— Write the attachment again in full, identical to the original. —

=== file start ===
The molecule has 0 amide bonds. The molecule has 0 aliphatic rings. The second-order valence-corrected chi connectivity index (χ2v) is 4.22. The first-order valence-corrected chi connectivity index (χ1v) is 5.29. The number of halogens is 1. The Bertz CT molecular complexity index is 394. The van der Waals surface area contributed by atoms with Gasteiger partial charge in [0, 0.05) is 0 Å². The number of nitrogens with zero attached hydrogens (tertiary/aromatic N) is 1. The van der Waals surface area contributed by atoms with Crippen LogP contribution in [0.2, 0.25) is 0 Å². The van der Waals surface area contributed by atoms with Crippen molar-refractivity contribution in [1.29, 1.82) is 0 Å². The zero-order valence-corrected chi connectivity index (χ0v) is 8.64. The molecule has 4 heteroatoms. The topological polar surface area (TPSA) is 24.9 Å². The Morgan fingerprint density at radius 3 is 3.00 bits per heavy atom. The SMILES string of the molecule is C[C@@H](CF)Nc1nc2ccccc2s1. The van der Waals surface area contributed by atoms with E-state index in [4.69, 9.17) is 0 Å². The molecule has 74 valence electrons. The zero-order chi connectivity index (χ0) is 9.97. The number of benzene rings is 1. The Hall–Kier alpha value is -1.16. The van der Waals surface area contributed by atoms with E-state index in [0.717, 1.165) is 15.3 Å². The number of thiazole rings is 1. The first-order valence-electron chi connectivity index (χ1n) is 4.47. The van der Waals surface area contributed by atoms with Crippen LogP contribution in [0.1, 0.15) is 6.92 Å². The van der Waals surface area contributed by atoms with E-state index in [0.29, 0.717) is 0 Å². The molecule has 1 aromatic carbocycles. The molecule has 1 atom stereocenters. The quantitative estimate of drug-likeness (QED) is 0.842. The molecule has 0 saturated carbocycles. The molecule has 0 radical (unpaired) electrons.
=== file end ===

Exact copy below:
The molecule has 0 amide bonds. The molecule has 0 aliphatic rings. The second-order valence-corrected chi connectivity index (χ2v) is 4.22. The first-order valence-corrected chi connectivity index (χ1v) is 5.29. The number of halogens is 1. The Bertz CT molecular complexity index is 394. The van der Waals surface area contributed by atoms with Gasteiger partial charge in [0, 0.05) is 0 Å². The number of nitrogens with zero attached hydrogens (tertiary/aromatic N) is 1. The van der Waals surface area contributed by atoms with Crippen LogP contribution in [0.2, 0.25) is 0 Å². The van der Waals surface area contributed by atoms with Crippen molar-refractivity contribution in [1.29, 1.82) is 0 Å². The zero-order valence-corrected chi connectivity index (χ0v) is 8.64. The molecule has 4 heteroatoms. The topological polar surface area (TPSA) is 24.9 Å². The Morgan fingerprint density at radius 3 is 3.00 bits per heavy atom. The SMILES string of the molecule is C[C@@H](CF)Nc1nc2ccccc2s1. The van der Waals surface area contributed by atoms with E-state index in [4.69, 9.17) is 0 Å². The molecule has 74 valence electrons. The zero-order chi connectivity index (χ0) is 9.97. The number of benzene rings is 1. The Hall–Kier alpha value is -1.16. The van der Waals surface area contributed by atoms with E-state index in [0.717, 1.165) is 15.3 Å². The number of thiazole rings is 1. The first-order valence-electron chi connectivity index (χ1n) is 4.47. The van der Waals surface area contributed by atoms with Crippen LogP contribution in [0.1, 0.15) is 6.92 Å². The van der Waals surface area contributed by atoms with E-state index in [0.29, 0.717) is 0 Å². The molecule has 1 aromatic carbocycles. The molecule has 1 atom stereocenters. The quantitative estimate of drug-likeness (QED) is 0.842. The molecule has 0 saturated carbocycles. The molecule has 0 radical (unpaired) electrons.